We interviewed filmmaker Josh Stewart about his latest video, Static IV for the current issue of Grey, vol. 02 issue 05. Static IV DVDs arrived in UK shops on Friday, so we though it was a good time to publish the interview online.
Photography: Pep Kim
Interview: Henry Kingsford
After watching the new Static video, the scene in NYC seems very healthy. Would you agree?
Yes, absolutely. There are several different crews of skaters around the city working with different videographers, giving a voice to the scene and they’re all presenting it in different ways. There are actually too many to name but Peter Sidlauskas (Bronze) and Jeremy Elkin (The Brodies and Poisonous Products) are two of my favourites. I have a particular respect for people actually releasing hard copies of full-length videos.
It’s out there that there are two new videos: Static IV and V. How would you characterise each one?
Well, the first idea was to separate the projects and keep one all NYC and the other a mix of skaters from around the world. But I started to realise that the videos would feel imbalanced and decided they would be stronger if I edited as if they were one video that was just split up like a train into two separate cars. I actually was originally going to make three videos, if you can believe it! The premieres were also quite important in the editing process. Making the project work as two separate videos at the premieres was a difficult code to crack. Finally I realised that it would make a bigger impact and surprise if I made the audience think that the video was over and then announce right after the credits that Static V would be playing in 10 minutes. The surprise worked for the first premiere, at least.
How did you pick people for parts, or did this happen more organically?
The only people I picked at the start were Jahmal (Williams), Quim (Cardona), Snowy (Daniel Kinloch), Vivien Feil and Steve Brandi. They were all involved in the filming of Static III in some form and we just kept working together after that video was finished. Most of the other parts just happened organically, like Brendan Carroll or Brian Clarke. They would end up on a session or two with us and as their styles and abilities are so amazing, I couldn’t help but want to get a few clips with them for the video. That would turn into a minute and then a year later it was a full part. I think that happened with about half the skaters in this project. Then there are a couple of parts that I just felt would add a different dimension to the video, like Vincent Alvarez. I have always tried to show that the styles and unique approaches to skateboarding that I like aren’t just an east coast phenomenon and I felt that getting Vincent in the video makes a statement. He’s a real street skater who radiates passion and style, so having him in a Static video was important to me.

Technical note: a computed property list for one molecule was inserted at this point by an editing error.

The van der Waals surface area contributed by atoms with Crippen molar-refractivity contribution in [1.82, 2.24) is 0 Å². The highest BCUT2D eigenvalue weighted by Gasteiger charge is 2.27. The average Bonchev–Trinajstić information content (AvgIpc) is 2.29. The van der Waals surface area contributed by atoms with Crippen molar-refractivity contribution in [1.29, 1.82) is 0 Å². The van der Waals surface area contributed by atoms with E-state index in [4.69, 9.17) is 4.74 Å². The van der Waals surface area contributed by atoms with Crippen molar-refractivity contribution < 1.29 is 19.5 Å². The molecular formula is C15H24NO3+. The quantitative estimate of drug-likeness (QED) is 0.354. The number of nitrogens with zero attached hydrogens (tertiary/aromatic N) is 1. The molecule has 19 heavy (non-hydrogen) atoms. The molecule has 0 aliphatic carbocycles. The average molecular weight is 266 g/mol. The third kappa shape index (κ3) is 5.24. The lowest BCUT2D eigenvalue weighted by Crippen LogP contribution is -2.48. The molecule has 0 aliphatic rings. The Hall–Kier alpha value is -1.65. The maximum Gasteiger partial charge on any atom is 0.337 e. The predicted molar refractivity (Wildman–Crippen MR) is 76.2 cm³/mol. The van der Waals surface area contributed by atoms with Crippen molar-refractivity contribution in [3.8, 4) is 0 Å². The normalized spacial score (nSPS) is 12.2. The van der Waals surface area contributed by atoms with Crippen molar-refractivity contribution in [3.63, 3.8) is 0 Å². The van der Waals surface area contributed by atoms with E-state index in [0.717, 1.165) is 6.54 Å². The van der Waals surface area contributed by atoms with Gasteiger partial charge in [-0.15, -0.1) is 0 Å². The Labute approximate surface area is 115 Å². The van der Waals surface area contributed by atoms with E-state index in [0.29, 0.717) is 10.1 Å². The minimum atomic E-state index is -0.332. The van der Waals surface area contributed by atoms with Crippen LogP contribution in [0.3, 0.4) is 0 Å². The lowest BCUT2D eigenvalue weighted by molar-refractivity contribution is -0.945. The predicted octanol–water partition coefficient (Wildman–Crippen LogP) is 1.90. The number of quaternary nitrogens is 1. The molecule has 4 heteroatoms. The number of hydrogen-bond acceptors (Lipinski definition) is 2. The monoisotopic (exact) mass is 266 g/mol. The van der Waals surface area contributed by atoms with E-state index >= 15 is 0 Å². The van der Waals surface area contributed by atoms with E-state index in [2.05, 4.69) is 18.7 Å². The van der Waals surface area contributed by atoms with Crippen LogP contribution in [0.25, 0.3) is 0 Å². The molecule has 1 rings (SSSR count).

Who is missing from the Static IV/V roster?
Jan Kliewer, Joey Pepper, Daniel Kim, Donny Barley, Danny Montoya, Brad Cromer, Ben Jobe, Nick Jensen, Ocean Howell, Zered Bassett and Jordan Trahan were all hopefuls at one point or another. But logistics, lack of budget and an already far too lengthy video were all factors that stopped any of these coming to fruition.
How is it working with Jake Johnson?
Well, I owe about 99 per cent of the filming credit for Jake’s part to Ryan Garshell, the guy who does the GX1000 videos. I only filmed a tiny portion of Jake’s part, but I can tell you that working with him is similar to filming with skaters like Kenny Anderson or Jake Rupp. Jake is one of those very few select skaters out there who have a magic quality about them – you just feel lucky to be out skating with them.
Tell us a little about Brendon Carroll. His footage in Static V stood out.
I feel like his part is one of the bigger surprises in the video. He was the last addition to the line-up and we were filming up to a few days before the first premiere. He’s originally from Florida and grew up skating with Brad Cromer, which isn’t a bad way to start off. He moved to NYC about two years ago and he’s a blast to film with because his pop is incredible and it allows him to skate spots that 99 per cent of skaters couldn’t touch.
You’ve been working on this project for many years. Why release two at once, rather than releasing Static IV a few years ago?
There are a few skaters in this video who had either never had a full video part or who hadn’t had a full part in a really long time. This was a heavy responsibility. And the honour of being able to present the world with new Jahmal Williams and Quim Cardona parts wasn’t something I took lightly at all. If I had released Static IV a few years ago, some of these important elements of the video wouldn’t have been ready.
Skateboarding fashions and trends change quickly. What about the issue of changing styles of dress/skating over a seven-year period? Did you choose to embrace this or try to downplay it?
That was a big obstacle for a while. I had to scrap a lot of footage because it was too blatantly obvious that it was old due to the outfits the skaters were wearing. But there were certain clips I just couldn’t part with, especially anything with Quim or Jahmal – good footage of those guys is just too precious. At a certain point I stopped caring about some of the little rules we put on ourselves for skate videos. To me it was more important that the skater’s style and personality were showcased properly than if a clip looked a little dated or someone else randomly came out with the same trick at the same spot.